Profit in the Details: Fewer Cows, More Profit

October 25, 2010 08:46 AM
 

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Dairy's Carbon Footprint 

While it is widely accepted that facilities need to be full for optimal profitability, how should we define “full”?

Increased financial demands are often met by adding more cows. However, as the table illustrates, the opportunity exists for most producers to improve profitability without increasing cow numbers.

In fact, this example shows that the same monthly gross margin can be produced by 695 cows as by milking 1,000 cows. Not only can 695 cows produce the same gross margin, but they can do so while producing 10% less total milk than the 1,000-cow herd at 65 lb. of milk per day. Due to their increased feed efficiency, these higher-producing cows are not expected to eat significantly more feed than the low producers.

Therefore, the expected methane production is roughly the same for all three groups of cows in the chart on an individual basis, but the high-producing herd requires 30% fewer cows!

 

In many cases, cow numbers (and the maintenance of cow numbers) are driven by the monthly borrowing base reports required by lenders to monitor loan covenants. On the surface, therefore, decreasing cow numbers to increase production is not an option. This leads to a complex set of interrelated issues as dairies look to improve profitability by optimizing the density of cows on the farm.

As you work your way through this process, you might consider the following questions:

1. Are there opportunities to adopt technologies that are known to improve milk production? Examples range from 3X or 4X milking to photoperiod control and feedbunk management.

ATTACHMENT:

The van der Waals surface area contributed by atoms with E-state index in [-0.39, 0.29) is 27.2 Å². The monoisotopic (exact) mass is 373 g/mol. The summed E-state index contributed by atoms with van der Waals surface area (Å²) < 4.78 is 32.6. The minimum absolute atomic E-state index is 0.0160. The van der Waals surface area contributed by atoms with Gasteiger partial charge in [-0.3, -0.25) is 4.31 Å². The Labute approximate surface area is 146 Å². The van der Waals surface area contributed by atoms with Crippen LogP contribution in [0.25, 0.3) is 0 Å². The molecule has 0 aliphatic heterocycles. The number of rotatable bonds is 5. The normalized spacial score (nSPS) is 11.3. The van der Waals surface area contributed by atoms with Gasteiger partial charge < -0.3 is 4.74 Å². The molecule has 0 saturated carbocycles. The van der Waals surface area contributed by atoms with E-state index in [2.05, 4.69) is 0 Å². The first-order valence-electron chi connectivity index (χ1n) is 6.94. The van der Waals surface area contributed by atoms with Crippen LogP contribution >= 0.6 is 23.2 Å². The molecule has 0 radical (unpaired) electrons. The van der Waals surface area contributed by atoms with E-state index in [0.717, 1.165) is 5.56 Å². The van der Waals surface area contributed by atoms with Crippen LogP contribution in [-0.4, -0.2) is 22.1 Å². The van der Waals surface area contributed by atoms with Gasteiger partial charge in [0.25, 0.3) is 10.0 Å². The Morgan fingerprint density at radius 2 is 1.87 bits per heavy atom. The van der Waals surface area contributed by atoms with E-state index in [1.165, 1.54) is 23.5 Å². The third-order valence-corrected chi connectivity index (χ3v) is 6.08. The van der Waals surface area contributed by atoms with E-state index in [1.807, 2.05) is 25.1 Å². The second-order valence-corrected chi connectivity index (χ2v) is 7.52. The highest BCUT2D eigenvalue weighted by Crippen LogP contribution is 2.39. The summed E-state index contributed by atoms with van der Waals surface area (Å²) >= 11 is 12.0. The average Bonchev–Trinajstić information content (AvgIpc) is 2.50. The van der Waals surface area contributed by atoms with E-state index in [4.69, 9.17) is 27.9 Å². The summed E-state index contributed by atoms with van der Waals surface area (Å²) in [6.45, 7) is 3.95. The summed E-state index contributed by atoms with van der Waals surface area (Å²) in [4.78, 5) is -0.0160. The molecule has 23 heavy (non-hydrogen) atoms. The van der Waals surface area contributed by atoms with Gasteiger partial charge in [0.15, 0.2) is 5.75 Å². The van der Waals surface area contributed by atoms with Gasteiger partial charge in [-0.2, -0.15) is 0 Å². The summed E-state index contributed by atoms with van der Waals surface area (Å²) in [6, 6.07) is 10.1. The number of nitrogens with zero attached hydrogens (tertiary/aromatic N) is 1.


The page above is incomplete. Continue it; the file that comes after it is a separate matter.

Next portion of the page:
2. When you remove cows from a pen, does the pen production decrease or milk per cow increase?

3. When decreasing herd size, are you just removing the poor producers? Or has the reason for lower production been solved for the surviving cows, too?

4. Do you have a detailed, production-based financial projection that illustrates your budgeted versus actual costs and income for your dairy? The accuracy of this projection will be critical in convincing your lender that the dairy can be more successful with fewer cows.

5. What is the average value of a cull cow in your dairy? Are you able to remove cows from the herd that other dairies can use as profitable replacements?

We all know that getting more milk per cow is a more efficient way of increasing gross profit margin than milking more cows. However, increased record keeping and detailed production and financial analysis are required to test management’s assumptions of profitability as compared with the actual profitability of the dairy.

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